You have achieved the ultimate dream all African or Caribbean parents have for the children by reading Law at Cambridge University. Was there a difficult ‘mum, dad, I’m going to be an actress instead’ conversation, or did they always know that this was a passion you would ultimately follow?
The conversation was difficult oh! My parents are Nigerian. What do you expect? My dad used to say ‘how is the pretending going?’ I had to be sure that this was what I wanted to do, but as they saw my determination, they followed with support.
You’ve worked with some incredible talents in your career already, Chiwetel Ejiofor and Joe Wright in A Season in the Congo at The Young Vic, alongside Letitia Wright in Danai Gurira’s directed Eclipsed and in Tree co-created by Kwame Kwei-Armah and Idris Elba. Are there any directors or actors you would love to work with in the future?
So many. I am working with a couple of collaborators at the moment who are on that wish list, so we keep dreaming. I am a huge fan of Ava DuVernay’s artistry – the wonderful work with ArrayNow, her directing, her authentic voice on our global stage. My husband bought me Ava’s pop figurine, and she sits with me at my desk, bossing me on.
You’re a multi-hyphenate talent as an actress, writer and producer, do you have any desire to direct either for stage or screen?
It could be the role that I take on in later life, but I’m not in a rush. There’s so much learning to be done from the other roles that I am now inhabiting, which will only help me articulate my vision.
At the start of the film, Dolapo meets Daisy, her mentor who makes her question her identity. Do you have a mentor?
I am grateful to have some beautiful mentors who have offered me guidance, perspective, and encouragement to dream bigger. I used to struggle to ask for help, but now realise how important it is, to say your dreams out loud and to articulate your artistry.
You were recently selected for the 2021 BFI X BAFTA Crew, what is the significance and importance of this mentoring and peer collaboration initiative, and what are your personal hopes that it will achieve?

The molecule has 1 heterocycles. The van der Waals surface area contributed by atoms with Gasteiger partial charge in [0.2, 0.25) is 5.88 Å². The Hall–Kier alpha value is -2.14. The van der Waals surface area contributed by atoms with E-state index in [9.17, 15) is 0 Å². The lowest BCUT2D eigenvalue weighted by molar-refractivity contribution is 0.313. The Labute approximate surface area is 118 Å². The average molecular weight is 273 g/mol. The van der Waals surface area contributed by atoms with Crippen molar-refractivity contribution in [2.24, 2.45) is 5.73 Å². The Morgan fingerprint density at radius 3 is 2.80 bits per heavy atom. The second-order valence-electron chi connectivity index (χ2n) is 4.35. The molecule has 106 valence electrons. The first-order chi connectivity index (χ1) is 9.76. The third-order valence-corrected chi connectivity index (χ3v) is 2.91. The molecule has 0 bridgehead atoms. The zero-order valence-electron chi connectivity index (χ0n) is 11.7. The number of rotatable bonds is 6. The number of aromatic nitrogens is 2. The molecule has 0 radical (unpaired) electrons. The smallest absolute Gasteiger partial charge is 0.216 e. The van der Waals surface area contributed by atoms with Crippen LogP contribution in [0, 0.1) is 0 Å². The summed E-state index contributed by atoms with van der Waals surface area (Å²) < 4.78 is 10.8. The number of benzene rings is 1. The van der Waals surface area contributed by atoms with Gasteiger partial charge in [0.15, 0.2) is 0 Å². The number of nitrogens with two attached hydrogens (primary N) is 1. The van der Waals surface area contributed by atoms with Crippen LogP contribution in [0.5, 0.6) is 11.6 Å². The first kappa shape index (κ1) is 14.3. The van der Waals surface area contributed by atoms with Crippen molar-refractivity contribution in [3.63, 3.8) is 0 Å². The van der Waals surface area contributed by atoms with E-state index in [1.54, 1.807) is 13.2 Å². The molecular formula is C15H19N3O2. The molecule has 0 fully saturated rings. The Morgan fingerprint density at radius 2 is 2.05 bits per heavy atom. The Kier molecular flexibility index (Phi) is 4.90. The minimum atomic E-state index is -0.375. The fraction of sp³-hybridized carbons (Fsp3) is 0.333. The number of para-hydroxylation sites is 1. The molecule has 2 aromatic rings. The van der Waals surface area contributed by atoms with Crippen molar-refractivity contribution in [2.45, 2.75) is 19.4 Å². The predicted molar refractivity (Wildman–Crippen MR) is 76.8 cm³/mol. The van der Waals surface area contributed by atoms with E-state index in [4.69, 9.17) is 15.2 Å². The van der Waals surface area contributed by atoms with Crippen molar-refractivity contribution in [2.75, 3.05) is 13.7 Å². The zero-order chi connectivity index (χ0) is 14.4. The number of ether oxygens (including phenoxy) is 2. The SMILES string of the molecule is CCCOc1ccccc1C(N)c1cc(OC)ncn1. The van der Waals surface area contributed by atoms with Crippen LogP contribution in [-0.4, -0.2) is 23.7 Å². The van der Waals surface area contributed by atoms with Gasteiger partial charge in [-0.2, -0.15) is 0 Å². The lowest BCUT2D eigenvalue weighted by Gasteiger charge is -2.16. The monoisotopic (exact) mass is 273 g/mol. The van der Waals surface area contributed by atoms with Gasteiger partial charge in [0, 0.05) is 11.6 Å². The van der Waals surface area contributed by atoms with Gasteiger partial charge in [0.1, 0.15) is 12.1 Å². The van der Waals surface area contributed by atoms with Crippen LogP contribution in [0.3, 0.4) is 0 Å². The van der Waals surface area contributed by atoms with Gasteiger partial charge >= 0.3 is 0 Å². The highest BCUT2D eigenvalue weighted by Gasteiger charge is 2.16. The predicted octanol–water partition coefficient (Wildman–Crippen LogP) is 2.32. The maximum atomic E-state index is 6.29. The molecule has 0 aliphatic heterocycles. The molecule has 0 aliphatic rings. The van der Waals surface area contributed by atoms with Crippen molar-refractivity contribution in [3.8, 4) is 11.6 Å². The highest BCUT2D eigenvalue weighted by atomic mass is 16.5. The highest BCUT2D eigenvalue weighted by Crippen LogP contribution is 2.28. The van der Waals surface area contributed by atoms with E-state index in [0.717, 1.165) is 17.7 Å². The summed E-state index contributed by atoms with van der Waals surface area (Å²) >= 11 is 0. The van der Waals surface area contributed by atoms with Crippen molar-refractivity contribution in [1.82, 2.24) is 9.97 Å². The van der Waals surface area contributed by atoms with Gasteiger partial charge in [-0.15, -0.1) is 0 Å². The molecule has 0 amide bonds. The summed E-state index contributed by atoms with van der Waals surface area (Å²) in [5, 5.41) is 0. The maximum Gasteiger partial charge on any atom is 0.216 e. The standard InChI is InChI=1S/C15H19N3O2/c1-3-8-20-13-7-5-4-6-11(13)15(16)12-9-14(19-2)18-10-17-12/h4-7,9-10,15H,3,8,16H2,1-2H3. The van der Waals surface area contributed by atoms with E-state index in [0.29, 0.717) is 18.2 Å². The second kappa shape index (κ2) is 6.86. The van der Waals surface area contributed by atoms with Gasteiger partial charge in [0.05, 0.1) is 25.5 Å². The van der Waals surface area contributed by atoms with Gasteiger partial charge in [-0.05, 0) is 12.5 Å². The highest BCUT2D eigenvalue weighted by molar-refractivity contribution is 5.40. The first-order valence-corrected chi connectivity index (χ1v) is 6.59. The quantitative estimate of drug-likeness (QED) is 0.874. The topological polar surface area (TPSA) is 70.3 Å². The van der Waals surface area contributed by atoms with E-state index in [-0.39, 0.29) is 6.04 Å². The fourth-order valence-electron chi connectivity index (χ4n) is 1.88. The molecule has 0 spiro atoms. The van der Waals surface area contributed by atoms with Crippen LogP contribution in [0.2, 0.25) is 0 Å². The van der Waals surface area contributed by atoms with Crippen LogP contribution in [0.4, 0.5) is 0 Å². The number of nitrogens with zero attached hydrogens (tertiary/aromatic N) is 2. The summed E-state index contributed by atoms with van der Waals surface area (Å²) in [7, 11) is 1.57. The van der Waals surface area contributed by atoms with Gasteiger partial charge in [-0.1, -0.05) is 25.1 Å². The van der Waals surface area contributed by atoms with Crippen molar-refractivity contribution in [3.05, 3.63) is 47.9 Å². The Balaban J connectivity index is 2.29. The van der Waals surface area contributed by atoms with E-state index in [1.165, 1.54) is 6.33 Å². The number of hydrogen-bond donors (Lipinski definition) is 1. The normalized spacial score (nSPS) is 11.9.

I feel honoured to be on this programme, the peer collaboration is incredibly helpful, particularly when like myself, you haven’t been to film school. We are already helping each other out, sharing resources, experiences and beginning to collaborate on projects.
Dọlápọ̀ is Fine premiered at American Black Film Festival where it won the 2020 HBO Short film competition. Was the spotlight of that win instrumental in getting the film picked up by Netflix or how did that achievement come about?
The HBO Short Film Award was a vibe. Netflix acquired the film after their curated month of films for Black History Month. We had just begun working with our sales distributor, Salaud Morriset when the opportunity came up. The energy behind the film meant that they were willing to invite our short film onto their platform, so perhaps it helped. To have both Netflix and HBO acquire the first film that we have made has been an amazing experience.
What project(s) are you working on next through your company Apatan Productions?
We are working on a few things at the moment: we are currently filming a project with The MonoBox which will be announced later in Spring, we have a few TV Series that are in development, and we are also producing some original work from some exciting new talent.
GETTING TO KNOW YOU …
- A favourite book you have to have in your collection? The Bluest Eye by Toni Morrison
- A song / album that defines the soundtrack of your life to date? UNTITLED (Rise) by SAULT.
- A film / TV show that you can watch/have watched repeatedly? The Sopranos
- The first stage production you saw and what it meant to you? Cinderella at The HackneyEmpire, meant the world because I saw people that looked like me on stage.
- What’s made you sad, mad, and glad this week? It was a tough week for women, but I feel so glad to have a close-knit sisterhood.
Dọlápọ̀ is Fine is streaming now on Netflix